Three categories of things are not automated: things that should be automated but have not been yet, things that are not worth automating, and human processes that can’t be automated.

Tasks That Are Not Yet Automated

It takes time to create, test, and deploy automation, so there will always be things that are waiting to be automated. There is never enough time to automate everything, so we must prioritize and choose our methods wisely. (See Section 2.2.2 and Section 12.1.1.)

For processes that are not, or have not yet been, automated, creating procedural documentation, called a playbook, helps make the process repeatable and consistent. A good playbook makes it easier to automate the process in the future. Often the most difficult part of automating something is simply describing the process accurately. If a playbook does that, the actual coding is relatively easy.

Tasks That Are Not Worth Automating

Some things are not worth automating because they happen infrequently, they are too difficult to automate, or the process changes so often that automation is not possible. Automation is an investment in time and effort and the return on investment (ROI) does not always make automation viable.

Nevertheless, there are some common cases that are worth automating. Often when those are automated, the more rare cases (edge cases) can be consolidated or eliminated. In many situations, the newly automated common case provides such superior service that the edge-case customers will suddenly lose their need to be so unique.

Tasks That Cannot Be Automated

Some tasks cannot be automated because they are human processes: maintaining your relationship with a stakeholder, managing the bidding process to make a large purchase, evaluating new technology, or negotiating within a team to assemble an oncall schedule. While they cannot be eliminated through automation, they can be streamlined:

  • Many interactions with stakeholders can be eliminated through better documentation. Stakeholders can be more self-sufficient if provided with introductory documentation, user documentation, best practices recommendations, a style guide, and so on. If your service will be used by many other services or service teams, it becomes more important to have good documentation. Video instruction is also useful and does not require much effort if you simply make a video recording of presentations you already give.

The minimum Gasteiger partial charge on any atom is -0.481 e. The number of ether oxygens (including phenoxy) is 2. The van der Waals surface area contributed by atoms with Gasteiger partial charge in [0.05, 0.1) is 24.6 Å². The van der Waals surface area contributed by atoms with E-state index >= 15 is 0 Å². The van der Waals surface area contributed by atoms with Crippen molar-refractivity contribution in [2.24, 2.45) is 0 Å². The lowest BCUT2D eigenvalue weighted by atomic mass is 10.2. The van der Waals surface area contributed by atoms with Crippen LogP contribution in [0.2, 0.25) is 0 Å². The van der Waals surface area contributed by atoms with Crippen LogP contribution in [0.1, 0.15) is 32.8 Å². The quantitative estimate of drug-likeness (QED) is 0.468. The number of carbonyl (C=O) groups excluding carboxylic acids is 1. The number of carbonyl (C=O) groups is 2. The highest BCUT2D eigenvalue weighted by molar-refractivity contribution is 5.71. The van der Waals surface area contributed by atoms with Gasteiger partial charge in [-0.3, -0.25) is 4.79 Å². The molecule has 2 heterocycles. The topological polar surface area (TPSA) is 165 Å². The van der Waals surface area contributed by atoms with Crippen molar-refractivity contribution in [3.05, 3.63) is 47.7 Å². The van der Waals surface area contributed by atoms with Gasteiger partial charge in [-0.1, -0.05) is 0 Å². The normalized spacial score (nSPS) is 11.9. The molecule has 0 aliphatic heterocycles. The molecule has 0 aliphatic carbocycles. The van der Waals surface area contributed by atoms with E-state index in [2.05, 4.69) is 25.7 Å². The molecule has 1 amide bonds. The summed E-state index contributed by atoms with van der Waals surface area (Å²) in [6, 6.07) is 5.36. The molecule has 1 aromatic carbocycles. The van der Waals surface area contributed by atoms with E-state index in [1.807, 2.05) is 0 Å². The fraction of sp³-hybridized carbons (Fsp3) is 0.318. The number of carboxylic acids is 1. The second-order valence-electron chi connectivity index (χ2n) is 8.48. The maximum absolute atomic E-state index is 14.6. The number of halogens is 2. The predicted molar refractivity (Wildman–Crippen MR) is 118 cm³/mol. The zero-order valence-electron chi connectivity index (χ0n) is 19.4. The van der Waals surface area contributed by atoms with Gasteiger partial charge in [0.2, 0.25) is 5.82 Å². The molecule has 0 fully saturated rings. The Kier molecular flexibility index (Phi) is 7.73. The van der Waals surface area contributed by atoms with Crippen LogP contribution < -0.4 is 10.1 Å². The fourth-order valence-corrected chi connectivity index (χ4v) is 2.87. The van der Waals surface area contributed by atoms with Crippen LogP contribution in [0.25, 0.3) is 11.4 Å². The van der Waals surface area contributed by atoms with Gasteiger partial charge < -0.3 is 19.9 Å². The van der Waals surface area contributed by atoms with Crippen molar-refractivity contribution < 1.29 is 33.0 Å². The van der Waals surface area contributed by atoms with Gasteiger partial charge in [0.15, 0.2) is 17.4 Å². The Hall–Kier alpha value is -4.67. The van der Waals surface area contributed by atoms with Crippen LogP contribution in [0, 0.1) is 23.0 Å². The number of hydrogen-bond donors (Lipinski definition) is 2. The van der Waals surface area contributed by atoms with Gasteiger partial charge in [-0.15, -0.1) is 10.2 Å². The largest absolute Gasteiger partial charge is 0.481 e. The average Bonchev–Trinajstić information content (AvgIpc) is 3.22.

• Some interactions with stakeholders can be eliminated by making common requests self-service. Rather than meeting individually with customers to understand future capacity requirements, their forecasts can be collected via a web user interface or an API. For example, if you provide a service to hundreds of other teams, forecasting can be become a full-time job for a project manager; alternatively, it can be very little work with proper automation that integrates with the company’s supply-chain management system.
  • Evaluating new technology can be labor intensive, but if a common case is identified, the end-to-end process can be turned into an assembly-line process and optimized. For example, if hard drives are purchased by the thousand, it is wise to add a new model to the mix only periodically and only after a thorough evaluation. The evaluation process should be standardized and automated, and results stored automatically for analysis.
  • Automation can replace or accelerate team processes. Creating the oncall schedule can evolve into a chaotic mess of negotiations between team members battling to take time off during an important holiday. Automation turns this into a self-service system that permits people to list their availability and that churns out an optimal schedule for the next few months. Thus, it solves the problem better and reduces stress.
  • Meta-processes such as communication, status, and process tracking can be facilitated through online systems. As teams grow, just tracking the interaction and communication among all parties can become a burden. Automating that can eliminate hours of manual work for each person. For example, a web-based system that lets people see the status of their order as it works its way through approval processes eliminates the need for status reports, leaving people to deal with just exceptions and problems. If a process has many complex handoffs between teams, a system that provides a status dashboard and automatically notifies teams when hand-offs happen can reduce the need for legions of project managers.
  • The best process optimization is elimination. A task that is eliminated does not need to be performed or maintained, nor will it have bugs or security flaws. For example, if production machines run three different operating systems, narrowing that number down to two eliminates a lot of work. If you provide a service to other service teams and require a lengthy approval process for each new team, it may be better to streamline the approval process by automatically approving certain kinds of users.